The Great Wall de­fies ex­pec­ta­tions

The Hamilton Spectator - - A&E - KATIE WALSH

The buzz on “The Great Wall” has been less ex­cite­ment and more puz­zle­ment and con­tro­versy. What pro­ject re­quired Matt Da­mon to rock that man bun for years? Why does the poster for a movie called “The Great Wall” (as in China) have a huge pic­ture of a white guy on it? All is now re­vealed, and “The Great Wall” de­fies any ex­pec­ta­tions — it’s ab­so­lutely bonkers wild.

The Chi­nese film mar­ket is in­creas­ingly in­flu­en­tial in Hol­ly­wood, with Chi­nese fi­nanc­ing flow­ing to a di­verse ar­ray of U.S. projects, and stu­dio films in­creas­ingly cater­ing to the tastes of Chi­nese au­di­ences, re­sult­ing in more ac­tion, more spec­ta­cle, more hu­mour. “The Great Wall” seems like a real U.S.China co-pro­duc­tion, fea­tur­ing Da­mon, di­rec­tor Zhang Yi­mou and a screen­play about Chi­nese folk­lore cred­ited to a team of Hol­ly­wood screen­writ­ers in­clud­ing Ed Zwick and Tony Gil­roy.

“The Great Wall” opens with some fun facts about the wall — it’s 8,500 kilo­me­tres long, it took 1,700 years to build (which doesn’t bode well for other po­ten­tial walls of this ilk), and there are lots of le­gends. This is just one of them, and it in­volves Matt Da­mon fight­ing space di­nosaurs off the Great Wall. China loves mon­sters (the high­est gross­ing films in China to date are “The Mer­maid” and “Mon­ster Hunt”), so mon­sters they’ll have.

It’s like the bat­tle for Helm’s Deep in “Lord of the Rings,” but with hordes of slob­ber­ing rep­til­ian hye­nas with T-Rex heads in­stead of orcs. They were de­liv­ered to north­ern China via me­teor, and they at­tack ev­ery 60 years as a re­minder that unchecked greed is bad. They have a queen, and she’s hun­gry, all the time.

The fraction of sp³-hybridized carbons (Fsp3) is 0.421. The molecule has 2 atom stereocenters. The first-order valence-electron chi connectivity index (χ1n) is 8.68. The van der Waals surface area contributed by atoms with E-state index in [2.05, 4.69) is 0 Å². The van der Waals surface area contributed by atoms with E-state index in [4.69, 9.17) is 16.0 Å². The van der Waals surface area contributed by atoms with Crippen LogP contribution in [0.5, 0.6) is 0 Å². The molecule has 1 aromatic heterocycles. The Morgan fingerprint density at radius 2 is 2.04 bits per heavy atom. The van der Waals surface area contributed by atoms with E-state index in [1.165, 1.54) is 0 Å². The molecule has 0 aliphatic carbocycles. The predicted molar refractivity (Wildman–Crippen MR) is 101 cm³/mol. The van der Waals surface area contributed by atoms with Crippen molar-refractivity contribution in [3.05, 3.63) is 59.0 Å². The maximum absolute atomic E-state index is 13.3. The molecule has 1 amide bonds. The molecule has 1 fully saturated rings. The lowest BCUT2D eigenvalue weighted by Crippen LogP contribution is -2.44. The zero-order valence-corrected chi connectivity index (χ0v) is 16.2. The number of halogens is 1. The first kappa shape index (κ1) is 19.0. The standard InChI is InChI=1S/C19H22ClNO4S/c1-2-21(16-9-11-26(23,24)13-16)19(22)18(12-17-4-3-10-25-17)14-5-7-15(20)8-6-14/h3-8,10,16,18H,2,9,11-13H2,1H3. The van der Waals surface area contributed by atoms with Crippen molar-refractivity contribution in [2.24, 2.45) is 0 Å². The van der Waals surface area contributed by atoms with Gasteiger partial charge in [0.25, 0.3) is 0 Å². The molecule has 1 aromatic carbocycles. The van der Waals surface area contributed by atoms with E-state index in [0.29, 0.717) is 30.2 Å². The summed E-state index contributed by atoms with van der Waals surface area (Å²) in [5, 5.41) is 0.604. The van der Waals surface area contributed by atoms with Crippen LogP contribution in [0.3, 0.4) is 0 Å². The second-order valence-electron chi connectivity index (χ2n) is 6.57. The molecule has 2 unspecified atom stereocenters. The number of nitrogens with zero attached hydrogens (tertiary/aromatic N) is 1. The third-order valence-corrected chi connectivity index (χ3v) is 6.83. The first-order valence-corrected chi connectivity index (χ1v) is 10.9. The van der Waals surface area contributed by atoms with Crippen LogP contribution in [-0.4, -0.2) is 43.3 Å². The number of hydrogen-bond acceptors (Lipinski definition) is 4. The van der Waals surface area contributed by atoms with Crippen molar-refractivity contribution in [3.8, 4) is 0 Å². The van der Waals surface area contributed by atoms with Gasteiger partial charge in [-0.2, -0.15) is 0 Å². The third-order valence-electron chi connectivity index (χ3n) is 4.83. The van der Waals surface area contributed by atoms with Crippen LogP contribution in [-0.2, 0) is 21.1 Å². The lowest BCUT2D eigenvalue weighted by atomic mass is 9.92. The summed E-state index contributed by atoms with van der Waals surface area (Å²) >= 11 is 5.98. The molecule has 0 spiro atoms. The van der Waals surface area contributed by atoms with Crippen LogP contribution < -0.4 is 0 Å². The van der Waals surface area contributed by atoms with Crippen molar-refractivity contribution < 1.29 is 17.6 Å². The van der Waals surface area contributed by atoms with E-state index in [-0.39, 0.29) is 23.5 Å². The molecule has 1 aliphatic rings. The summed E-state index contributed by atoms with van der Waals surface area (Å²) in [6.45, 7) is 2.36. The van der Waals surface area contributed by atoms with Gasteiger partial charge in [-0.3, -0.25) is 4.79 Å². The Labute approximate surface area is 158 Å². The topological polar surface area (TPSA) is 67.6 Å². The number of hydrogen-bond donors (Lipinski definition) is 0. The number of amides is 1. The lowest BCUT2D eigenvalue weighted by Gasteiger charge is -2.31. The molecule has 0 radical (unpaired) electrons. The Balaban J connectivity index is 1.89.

Da­mon plays Wil­liam, a Western mer­ce­nary with a gar­bled ac­cent (is it Scot­tish? Ir­ish? Is that a hint of Span­ish?), who, in search­ing for “black pow­der,” is taken pris­oner by an im­pres­sively cos­tumed army at the wall, and ends up fight­ing along­side them, much to the cha­grin of his pal Tovar (Pe­dro Pas­cal).

There’s a lot of fun here. Zhang’s visual sig­na­tures are present: au­da­cious colour de­sign, bil­low­ing fabrics, dizzy­ing cam­era work, high­fly­ing ac­ro­bat­ics. The ini­tial dis­play by the Chi­nese army is so im­pres­sive — gi­ant cross­bows op­er­ated by sol­diers in daz­zling crim­son; drum­mers whip­ping com­mands into war skins with blue tas­sels; a high-fly­ing brigade of cerulean-ar­moured, spear-throw­ing fe­male war­riors — that the in­ter­lop­ers just watch in awe. Of course, they can’t help but even­tu­ally butt in with their Western mav­er­ick­ing (Pas­cal ac­tu­ally bull­fights one of the mon­sters).

Af­ter the first act, it’s a bit down­hill, fo­cus­ing less on im­pres­sive army ma­noeu­vres and more on rote in­ter­per­sonal mo­ti­va­tions cou­pled with silly schemes in­volv­ing mag­nets and hot air bal­loons. But when it comes to hero­ics, “The Great Wall” is re­fresh­ingly egal­i­tar­ian. Da­mon’s char­ac­ter is less “white saviour” and more “white helper,” with Lin (Tian Jing) emerg­ing as our hero — poised, tal­ented, a great pony­tail. She’s a pla­tonic equal to Wil­liam, and in this world, there’s no rea­son women can’t be war­riors.

The pe­riod-fan­tasy genre al­lows for rep­re­sen­ta­tions, metaphors and mes­sages that are cur­rently rel­e­vant, about the ben­e­fits of cul­tural interchange — the con­trolled or­der of the Chi­nese army meets the in­di­vid­u­al­is­tic fighter, and they’re stronger to­gether — but also about ruth­lessly unchecked greed, and the fal­li­ble na­ture of walls.


Jing Tian as Com­man­der Lin Mae, Matt Da­mon as Wil­liam Garin, Andy Lau as Strate­gist Wang and Cheney Chen as Im­pe­rial Guard. When it comes to hero­ics, “The Great Wall” is re­fresh­ingly egal­i­tar­ian.

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